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One Small Gift

an illustration of a hearing aid on an ear
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In the early days of the pandemic, audiologist Joe Dansie Au.D. ’10 was at work at Peak ENT Associates in Provo when a delivery came to his home.

Dansie’s 13-year-old son put aside his schoolwork to answer the front door. He returned with a question for his mother.

“‘The FedEx lady wants to know where you want the packages,’” Dansie recalls. “She thought, That’s weird that she even asked. Just leave them on the porch like every other package that comes to us. Then, about 20 minutes later, he returns and says, ‘OK, she’s out of room. Where do you want the rest?’”

“I have a full-size pickup,” Dansie adds, “and the boxes of donated hearing aids ended up filling up my entire truck.”

Hearing aids are not something that one would normally recognize as having a considerable amount of bulk, but thanks to the efforts of the Hear for A Purpose Foundation, their storage and distribution can actually be a challenge.

Started in 2016, the foundation is a 501(c)(3) primarily comprised of audiologists who graduated from Utah State University. Last October, the group spent four full days in the Dominican Republic helping to fit 193 donated hearing aids valued at around $250,000, as well as providing other free audiology services.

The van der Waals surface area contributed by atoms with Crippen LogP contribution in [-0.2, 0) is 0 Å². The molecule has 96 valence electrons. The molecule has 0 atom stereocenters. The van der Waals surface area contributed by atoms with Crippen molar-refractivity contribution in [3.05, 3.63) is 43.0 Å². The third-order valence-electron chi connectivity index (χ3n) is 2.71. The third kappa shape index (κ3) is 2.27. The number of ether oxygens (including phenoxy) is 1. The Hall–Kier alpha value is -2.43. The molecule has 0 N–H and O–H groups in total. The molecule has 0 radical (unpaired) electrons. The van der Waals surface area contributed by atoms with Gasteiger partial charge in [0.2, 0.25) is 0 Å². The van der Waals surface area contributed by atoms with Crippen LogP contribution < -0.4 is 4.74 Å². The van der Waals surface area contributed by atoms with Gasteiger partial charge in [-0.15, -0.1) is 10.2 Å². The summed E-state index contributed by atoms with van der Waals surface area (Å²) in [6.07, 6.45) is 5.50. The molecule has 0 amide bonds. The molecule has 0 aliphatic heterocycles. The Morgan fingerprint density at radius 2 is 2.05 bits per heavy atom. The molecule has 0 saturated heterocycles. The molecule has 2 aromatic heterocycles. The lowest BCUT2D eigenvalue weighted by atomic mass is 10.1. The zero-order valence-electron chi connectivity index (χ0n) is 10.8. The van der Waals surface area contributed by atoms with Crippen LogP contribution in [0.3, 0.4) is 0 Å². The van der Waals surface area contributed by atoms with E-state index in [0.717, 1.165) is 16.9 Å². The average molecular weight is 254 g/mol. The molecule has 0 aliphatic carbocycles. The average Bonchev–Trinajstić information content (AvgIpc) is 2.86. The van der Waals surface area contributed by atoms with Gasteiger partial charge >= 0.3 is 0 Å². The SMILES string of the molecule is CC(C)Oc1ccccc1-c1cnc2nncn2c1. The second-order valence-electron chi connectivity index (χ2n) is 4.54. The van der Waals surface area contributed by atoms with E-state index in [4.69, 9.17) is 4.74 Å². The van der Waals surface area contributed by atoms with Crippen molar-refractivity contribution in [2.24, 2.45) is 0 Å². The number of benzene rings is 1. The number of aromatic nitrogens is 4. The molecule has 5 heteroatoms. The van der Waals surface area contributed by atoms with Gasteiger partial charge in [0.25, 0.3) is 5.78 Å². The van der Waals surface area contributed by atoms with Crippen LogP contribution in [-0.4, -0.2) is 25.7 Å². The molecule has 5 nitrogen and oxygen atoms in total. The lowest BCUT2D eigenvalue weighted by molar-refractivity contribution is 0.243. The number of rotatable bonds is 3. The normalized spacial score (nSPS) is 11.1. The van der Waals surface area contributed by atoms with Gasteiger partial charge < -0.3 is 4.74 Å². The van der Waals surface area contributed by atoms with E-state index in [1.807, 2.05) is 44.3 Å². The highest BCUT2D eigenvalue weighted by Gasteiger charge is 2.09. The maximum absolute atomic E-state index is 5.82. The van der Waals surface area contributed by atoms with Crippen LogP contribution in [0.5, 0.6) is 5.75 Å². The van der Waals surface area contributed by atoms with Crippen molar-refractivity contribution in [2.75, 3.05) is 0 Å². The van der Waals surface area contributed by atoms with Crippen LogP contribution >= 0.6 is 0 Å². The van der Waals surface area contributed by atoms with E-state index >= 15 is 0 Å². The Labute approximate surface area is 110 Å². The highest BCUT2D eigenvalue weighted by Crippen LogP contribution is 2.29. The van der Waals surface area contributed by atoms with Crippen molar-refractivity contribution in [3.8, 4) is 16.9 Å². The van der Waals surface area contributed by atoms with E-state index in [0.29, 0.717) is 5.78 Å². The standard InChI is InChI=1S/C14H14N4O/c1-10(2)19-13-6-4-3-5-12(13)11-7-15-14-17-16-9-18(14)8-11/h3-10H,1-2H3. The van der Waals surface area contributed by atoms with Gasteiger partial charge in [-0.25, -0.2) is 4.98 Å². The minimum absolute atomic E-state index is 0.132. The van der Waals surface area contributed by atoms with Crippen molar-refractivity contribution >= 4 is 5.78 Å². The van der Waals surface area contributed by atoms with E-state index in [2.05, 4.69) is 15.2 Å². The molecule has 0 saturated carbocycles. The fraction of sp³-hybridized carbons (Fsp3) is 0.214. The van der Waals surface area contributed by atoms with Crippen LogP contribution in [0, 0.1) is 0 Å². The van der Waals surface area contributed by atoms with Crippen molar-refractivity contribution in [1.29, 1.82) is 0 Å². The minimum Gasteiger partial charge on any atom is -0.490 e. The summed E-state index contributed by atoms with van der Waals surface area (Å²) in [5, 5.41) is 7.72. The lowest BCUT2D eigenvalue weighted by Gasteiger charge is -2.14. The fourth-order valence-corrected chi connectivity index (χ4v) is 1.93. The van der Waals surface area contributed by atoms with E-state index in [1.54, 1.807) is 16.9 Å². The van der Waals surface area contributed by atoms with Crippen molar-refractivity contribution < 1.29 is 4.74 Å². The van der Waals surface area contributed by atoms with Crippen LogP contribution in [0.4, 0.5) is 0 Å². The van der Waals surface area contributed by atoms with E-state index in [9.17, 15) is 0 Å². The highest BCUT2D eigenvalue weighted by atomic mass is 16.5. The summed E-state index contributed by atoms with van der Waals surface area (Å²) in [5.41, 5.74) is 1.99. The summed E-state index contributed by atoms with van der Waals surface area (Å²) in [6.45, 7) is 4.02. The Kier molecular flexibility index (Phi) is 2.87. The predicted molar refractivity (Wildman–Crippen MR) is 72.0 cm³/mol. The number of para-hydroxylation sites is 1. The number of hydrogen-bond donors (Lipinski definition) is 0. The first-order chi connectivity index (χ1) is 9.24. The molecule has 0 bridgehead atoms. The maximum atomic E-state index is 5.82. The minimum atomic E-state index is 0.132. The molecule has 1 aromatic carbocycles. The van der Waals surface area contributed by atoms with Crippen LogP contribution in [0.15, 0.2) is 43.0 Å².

“In the U.S., we’re really fortunate that we have access to hearing healthcare,” Dansie says. “Even though hearing aids can be expensive, at least we have the avenues for it to happen in most scenarios. But down there, there’s a limited number of people who are even trained to fit or program hearing aids or do hearing tests. And the amount that a hearing aid costs is the same as it would be in the U.S., so it’s almost insurmountable for them to even get access to hearing healthcare.”

Last fall’s mission, the fifth trip the group has made to the Dominican Republic, included USU professor Heather Jensen and alumni Quin Card ’05, M.S. ’15, Sarah Cordingley ’10, Au.D. ’14, Brittany Bown ’14, Au.D. ’18, Candi Bown ’85, Au.D. ’88, and Chalese Buttars ’11, as well as Tiffany Dansie and Buttars’ husband, Tony Garcia, who served as translators. Dan Keller ’04, Au.D. ’08, Curtis Thomas ’81, M.S. ’95, John Foster ’05, Au.D. ’09, and Brittany ’12, Au.D. ’16, and Pedro Garcia have also gone on some of the trips, which are all-volunteer efforts where the participants pay for their own travel.

The foundation plans to return to the Dominican Republic for another clinic this fall.

“This is our way of grounding ourselves and reminding ourselves why we went into audiology,” says Card, who currently works for a hearing-aid manufacturer that has donated equipment for the missions. “This is the fun, feel-good part, and that sometimes gets lost in your day job. You kind of get caught up in the mundane and kind of take things for granted, and then you are able to go to a place where this is not the norm and be reminded of the amazing technology we have.

“Being able to share that with people who don’t usually get it is really rewarding.”

By Jeff Hunter ’96
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